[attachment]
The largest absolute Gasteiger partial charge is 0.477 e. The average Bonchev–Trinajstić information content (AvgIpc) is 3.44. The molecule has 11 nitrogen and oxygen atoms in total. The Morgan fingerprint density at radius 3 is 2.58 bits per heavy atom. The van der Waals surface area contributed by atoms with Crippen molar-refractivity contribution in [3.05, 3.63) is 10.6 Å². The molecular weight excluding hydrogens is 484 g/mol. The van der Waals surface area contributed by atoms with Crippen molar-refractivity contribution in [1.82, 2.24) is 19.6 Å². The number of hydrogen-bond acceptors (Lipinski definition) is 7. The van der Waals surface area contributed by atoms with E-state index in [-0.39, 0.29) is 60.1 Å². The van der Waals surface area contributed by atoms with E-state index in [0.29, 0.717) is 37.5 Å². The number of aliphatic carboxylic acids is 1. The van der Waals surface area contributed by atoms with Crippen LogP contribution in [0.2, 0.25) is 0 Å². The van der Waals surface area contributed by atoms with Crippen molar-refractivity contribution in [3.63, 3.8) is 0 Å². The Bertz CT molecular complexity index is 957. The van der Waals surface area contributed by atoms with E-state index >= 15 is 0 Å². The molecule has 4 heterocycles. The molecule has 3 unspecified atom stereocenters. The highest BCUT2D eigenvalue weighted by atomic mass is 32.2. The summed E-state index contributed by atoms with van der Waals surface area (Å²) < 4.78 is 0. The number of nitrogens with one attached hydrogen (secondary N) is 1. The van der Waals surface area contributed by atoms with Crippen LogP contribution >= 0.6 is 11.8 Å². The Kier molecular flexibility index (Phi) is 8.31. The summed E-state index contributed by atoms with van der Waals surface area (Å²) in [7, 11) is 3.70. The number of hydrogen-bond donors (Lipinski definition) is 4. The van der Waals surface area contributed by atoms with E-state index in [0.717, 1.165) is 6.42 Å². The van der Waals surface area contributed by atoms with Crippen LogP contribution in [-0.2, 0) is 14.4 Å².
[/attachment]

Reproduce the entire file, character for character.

The largest absolute Gasteiger partial charge is 0.477 e. The average Bonchev–Trinajstić information content (AvgIpc) is 3.44. The molecule has 11 nitrogen and oxygen atoms in total. The Morgan fingerprint density at radius 3 is 2.58 bits per heavy atom. The van der Waals surface area contributed by atoms with Crippen molar-refractivity contribution in [3.05, 3.63) is 10.6 Å². The molecular weight excluding hydrogens is 484 g/mol. The van der Waals surface area contributed by atoms with Crippen molar-refractivity contribution in [1.82, 2.24) is 19.6 Å². The number of hydrogen-bond acceptors (Lipinski definition) is 7. The van der Waals surface area contributed by atoms with E-state index in [-0.39, 0.29) is 60.1 Å². The van der Waals surface area contributed by atoms with E-state index in [0.29, 0.717) is 37.5 Å². The number of aliphatic carboxylic acids is 1. The van der Waals surface area contributed by atoms with Crippen LogP contribution in [0.2, 0.25) is 0 Å². The van der Waals surface area contributed by atoms with Crippen molar-refractivity contribution in [3.63, 3.8) is 0 Å². The Bertz CT molecular complexity index is 957. The van der Waals surface area contributed by atoms with E-state index >= 15 is 0 Å². The molecule has 4 heterocycles. The molecule has 3 unspecified atom stereocenters. The highest BCUT2D eigenvalue weighted by atomic mass is 32.2. The summed E-state index contributed by atoms with van der Waals surface area (Å²) < 4.78 is 0. The number of nitrogens with one attached hydrogen (secondary N) is 1. The van der Waals surface area contributed by atoms with Crippen LogP contribution >= 0.6 is 11.8 Å². The Kier molecular flexibility index (Phi) is 8.31. The summed E-state index contributed by atoms with van der Waals surface area (Å²) in [7, 11) is 3.70. The number of hydrogen-bond donors (Lipinski definition) is 4. The van der Waals surface area contributed by atoms with E-state index in [0.717, 1.165) is 6.42 Å². The van der Waals surface area contributed by atoms with Crippen LogP contribution in [-0.2, 0) is 14.4 Å².